Synopsis: 5 strangers get stuck at the airport together.
About: Yes, this is the infamous “remake” of The Breakfast Club
Writer: Lizzy Weiss
Okay I have a suggestion to the people realeasing this film. Do not, under any circumstances, let any media print that this is in any way related to The Breakfast Club. Like me. Come to my place right now, break down my door, and force me to log into my blog and erase this paragraph. Cause I’m telling you right now, you do not want people comparing this to The Breakfast Club. It’s like comparing a cracker to a croissant. It is really not a good idea. Every time I read a line – heck every time a character’s name came up – I thought, “How does that compare to The Breakfast Club.” So please do that ASAP. For your own good. Now on to the review…
It’s the day before Thanksgiving and five strangers decide to “bump” themselves to the next flight in order to snag some free tickets. We learn that the reason for their bumping is that each is having their own issues back home which prevent them from being in any sort of hurry to get there. A few more hours in the middle of nowhere is better than a few extra hours in hell. Hey, I think we can all relate.
The five characters sort of “bump” into each other, as you sometimes do at an airport, and begin a seriously accelerated group friendship. There’s C.C., 21. Poor C.C.’s in love with a guy who will only ever see her as a friend. Tabitha, 20s, is a stuck up bitch with a high-paying job. She’s engaged to the Cuban-born Omar, a dirt poor musician. Then there’s Max, 20s, a guy who’s been swallowed up by a job that sends him everywhere in the world but home. And finally (and most unfortunately), there’s Eleanor. Eleanor is a mini-celebrity, has 1.5 million myspace friends, and her alias is…yes…Veronica Vodka (consider yourself lucky if you don’t know the real-life person she’s portraying). I’ll get to that in a bit.
Max and C.C. hit it off immediately. Omar and Tabitha start their rift soonafter. And Eleanor pokes and prods into everyone’s life – though she’s mostly interested in Omar. For the most part, Bumped is like a reverse Breakfast Club. Whereas everyone started off hating each other in that movie, then slowly grew closer, everyone in bumped starts off liking each other before slowly breaking apart. Of course they all come back together in the end, but it’s interesting how they approach the genre from a different angle.
I think the biggest faux pas in the script is Tila Tequila – er, I mean Veronika Vodka. Cause you see, once you include a celebrity in your story, the story is no longer about people. It’s about people…and a celebrity. It peels away some of that real life autheticity. Sure it’s possible that you could run into a celebrity at the airport and start hanging out, but it’s unlikely, and actually comes off as a bit of a gimmick.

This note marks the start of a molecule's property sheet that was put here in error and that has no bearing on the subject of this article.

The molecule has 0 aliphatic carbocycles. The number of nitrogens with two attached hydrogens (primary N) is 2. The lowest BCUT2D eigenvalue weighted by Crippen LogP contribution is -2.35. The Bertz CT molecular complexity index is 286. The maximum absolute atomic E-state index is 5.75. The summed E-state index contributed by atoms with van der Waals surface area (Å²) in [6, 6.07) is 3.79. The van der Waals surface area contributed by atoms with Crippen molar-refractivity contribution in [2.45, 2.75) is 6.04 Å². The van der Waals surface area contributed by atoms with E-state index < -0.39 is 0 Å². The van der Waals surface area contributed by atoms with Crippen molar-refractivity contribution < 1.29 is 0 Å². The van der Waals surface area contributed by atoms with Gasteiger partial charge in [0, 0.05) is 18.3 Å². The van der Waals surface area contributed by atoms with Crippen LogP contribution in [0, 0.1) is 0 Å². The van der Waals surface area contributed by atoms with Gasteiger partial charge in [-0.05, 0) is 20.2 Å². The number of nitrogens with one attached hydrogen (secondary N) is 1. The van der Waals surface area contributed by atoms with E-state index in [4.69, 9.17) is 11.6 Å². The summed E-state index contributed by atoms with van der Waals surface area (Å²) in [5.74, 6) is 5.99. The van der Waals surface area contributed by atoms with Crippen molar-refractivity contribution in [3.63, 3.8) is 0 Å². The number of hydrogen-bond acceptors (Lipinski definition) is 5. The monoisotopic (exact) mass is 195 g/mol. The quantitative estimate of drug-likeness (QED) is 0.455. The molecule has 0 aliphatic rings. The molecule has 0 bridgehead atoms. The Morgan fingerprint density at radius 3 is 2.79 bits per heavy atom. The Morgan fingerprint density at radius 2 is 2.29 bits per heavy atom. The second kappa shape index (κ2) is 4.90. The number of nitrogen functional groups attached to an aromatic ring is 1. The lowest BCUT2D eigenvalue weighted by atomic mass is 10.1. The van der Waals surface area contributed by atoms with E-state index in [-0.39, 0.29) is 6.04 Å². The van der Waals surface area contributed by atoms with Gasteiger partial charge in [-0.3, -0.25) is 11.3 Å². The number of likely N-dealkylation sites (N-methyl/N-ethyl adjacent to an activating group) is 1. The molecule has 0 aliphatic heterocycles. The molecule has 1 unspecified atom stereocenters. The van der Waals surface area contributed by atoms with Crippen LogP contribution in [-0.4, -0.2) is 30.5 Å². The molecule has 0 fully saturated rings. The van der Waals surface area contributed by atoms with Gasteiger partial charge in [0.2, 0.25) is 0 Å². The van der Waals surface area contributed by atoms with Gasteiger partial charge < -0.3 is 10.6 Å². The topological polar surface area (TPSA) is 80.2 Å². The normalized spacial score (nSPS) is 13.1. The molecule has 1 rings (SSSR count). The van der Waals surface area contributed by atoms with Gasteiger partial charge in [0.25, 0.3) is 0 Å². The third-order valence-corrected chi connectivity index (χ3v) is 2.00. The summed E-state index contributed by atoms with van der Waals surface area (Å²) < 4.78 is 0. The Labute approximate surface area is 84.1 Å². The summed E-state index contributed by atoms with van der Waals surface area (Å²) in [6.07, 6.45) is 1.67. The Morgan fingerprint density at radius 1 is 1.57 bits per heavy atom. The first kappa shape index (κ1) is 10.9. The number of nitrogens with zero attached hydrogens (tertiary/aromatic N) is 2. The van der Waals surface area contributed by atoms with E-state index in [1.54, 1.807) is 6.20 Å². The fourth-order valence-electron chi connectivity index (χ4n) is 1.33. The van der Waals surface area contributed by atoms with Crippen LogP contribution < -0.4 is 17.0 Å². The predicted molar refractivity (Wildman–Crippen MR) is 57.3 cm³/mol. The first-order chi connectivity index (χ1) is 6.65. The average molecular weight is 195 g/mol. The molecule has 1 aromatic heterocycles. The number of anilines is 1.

The dialogue – which started out pretty standard – improves tremendously as the script goes on. In The Breakfast Club, there are about 30 classic lines. Most movies would be lucky to have 1. So I’m not going to hold that against Bumped. But as the relationships became deeper, the truth starts coming out, and that’s when the dialogue began to soar. Sure, the situations are a little heavy on the drama, but it worked. Why? Because they’re in an airport. And for people like me (who don’t live in them), an airport is a very emotional place. It means you’re going home, or going to meet somebody important, or heading back for the holidays, all things that force you to deal with and assess where you are (and who you are) in life. I am never more emotionally schizophranic than the moment I step into an airport.
In the end, Max helps C.C. realize she’s spending her life being more than a little pathetic (turns out that guy she liked “borrowed” 500 dollars out of her account – for a weekend with another girl no less). C.C. helps Max realize that his work is preventing him from having a life. Omar and Tabitha realize they aren’t meant to be together. And Veronica Vodka? Poor girl realizes that she can’t hide behind her celebrity anymore and that maybe she misses what it feels like to be a “normal” person.
I have to admit, Bumped got to me. There was a moment about 60% in where I realized I was truly emotionally invested in this group. I mean, it’s still no Breakfast Club. But you know what? It doesn’t have to be.
[ ] trash
[ ] barely readable
[xx] worth the read
[ ] impressive
[ ] genius
What I learned from Bumped: Make sure to connect your characters to their setting, whatever it is. Had these five been stuck at a laundromat, for example, it wouldn’t have been nearly as powerful.